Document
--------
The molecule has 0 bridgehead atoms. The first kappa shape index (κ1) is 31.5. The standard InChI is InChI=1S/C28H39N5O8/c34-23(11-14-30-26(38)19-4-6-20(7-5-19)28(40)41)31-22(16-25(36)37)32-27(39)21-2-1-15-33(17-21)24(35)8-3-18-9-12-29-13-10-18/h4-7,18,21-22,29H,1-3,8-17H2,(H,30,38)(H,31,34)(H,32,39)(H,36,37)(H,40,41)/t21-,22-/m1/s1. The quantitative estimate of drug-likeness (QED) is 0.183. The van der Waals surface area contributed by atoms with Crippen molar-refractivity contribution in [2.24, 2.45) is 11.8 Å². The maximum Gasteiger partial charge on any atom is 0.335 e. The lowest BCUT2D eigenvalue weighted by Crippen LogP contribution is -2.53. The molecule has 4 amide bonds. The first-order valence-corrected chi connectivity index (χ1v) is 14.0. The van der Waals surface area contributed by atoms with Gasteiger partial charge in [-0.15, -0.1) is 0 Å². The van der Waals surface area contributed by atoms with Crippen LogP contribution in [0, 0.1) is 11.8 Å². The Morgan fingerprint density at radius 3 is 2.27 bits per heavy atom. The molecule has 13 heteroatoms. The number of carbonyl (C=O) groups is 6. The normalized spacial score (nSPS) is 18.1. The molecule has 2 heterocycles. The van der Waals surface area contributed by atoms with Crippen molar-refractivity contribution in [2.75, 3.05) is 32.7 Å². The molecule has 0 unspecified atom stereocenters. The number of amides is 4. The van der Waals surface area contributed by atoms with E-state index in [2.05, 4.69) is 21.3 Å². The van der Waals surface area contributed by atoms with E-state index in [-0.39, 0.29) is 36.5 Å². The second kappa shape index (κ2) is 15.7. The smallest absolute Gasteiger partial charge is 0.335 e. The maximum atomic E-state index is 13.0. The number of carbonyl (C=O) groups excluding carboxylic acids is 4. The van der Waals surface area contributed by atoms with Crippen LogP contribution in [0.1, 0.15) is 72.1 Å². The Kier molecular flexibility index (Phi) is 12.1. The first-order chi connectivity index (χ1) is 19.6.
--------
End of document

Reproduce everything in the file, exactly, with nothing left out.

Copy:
The molecule has 0 bridgehead atoms. The first kappa shape index (κ1) is 31.5. The standard InChI is InChI=1S/C28H39N5O8/c34-23(11-14-30-26(38)19-4-6-20(7-5-19)28(40)41)31-22(16-25(36)37)32-27(39)21-2-1-15-33(17-21)24(35)8-3-18-9-12-29-13-10-18/h4-7,18,21-22,29H,1-3,8-17H2,(H,30,38)(H,31,34)(H,32,39)(H,36,37)(H,40,41)/t21-,22-/m1/s1. The quantitative estimate of drug-likeness (QED) is 0.183. The van der Waals surface area contributed by atoms with Crippen molar-refractivity contribution in [2.24, 2.45) is 11.8 Å². The maximum Gasteiger partial charge on any atom is 0.335 e. The lowest BCUT2D eigenvalue weighted by Crippen LogP contribution is -2.53. The molecule has 4 amide bonds. The first-order valence-corrected chi connectivity index (χ1v) is 14.0. The van der Waals surface area contributed by atoms with Gasteiger partial charge in [-0.15, -0.1) is 0 Å². The van der Waals surface area contributed by atoms with Crippen LogP contribution in [0, 0.1) is 11.8 Å². The Morgan fingerprint density at radius 3 is 2.27 bits per heavy atom. The molecule has 13 heteroatoms. The number of carbonyl (C=O) groups is 6. The normalized spacial score (nSPS) is 18.1. The molecule has 2 heterocycles. The van der Waals surface area contributed by atoms with Crippen molar-refractivity contribution in [2.75, 3.05) is 32.7 Å². The molecule has 0 unspecified atom stereocenters. The number of amides is 4. The van der Waals surface area contributed by atoms with E-state index in [2.05, 4.69) is 21.3 Å². The van der Waals surface area contributed by atoms with E-state index in [-0.39, 0.29) is 36.5 Å². The second kappa shape index (κ2) is 15.7. The smallest absolute Gasteiger partial charge is 0.335 e. The maximum atomic E-state index is 13.0. The number of carbonyl (C=O) groups excluding carboxylic acids is 4. The van der Waals surface area contributed by atoms with Crippen LogP contribution in [0.1, 0.15) is 72.1 Å². The Kier molecular flexibility index (Phi) is 12.1. The first-order chi connectivity index (χ1) is 19.6.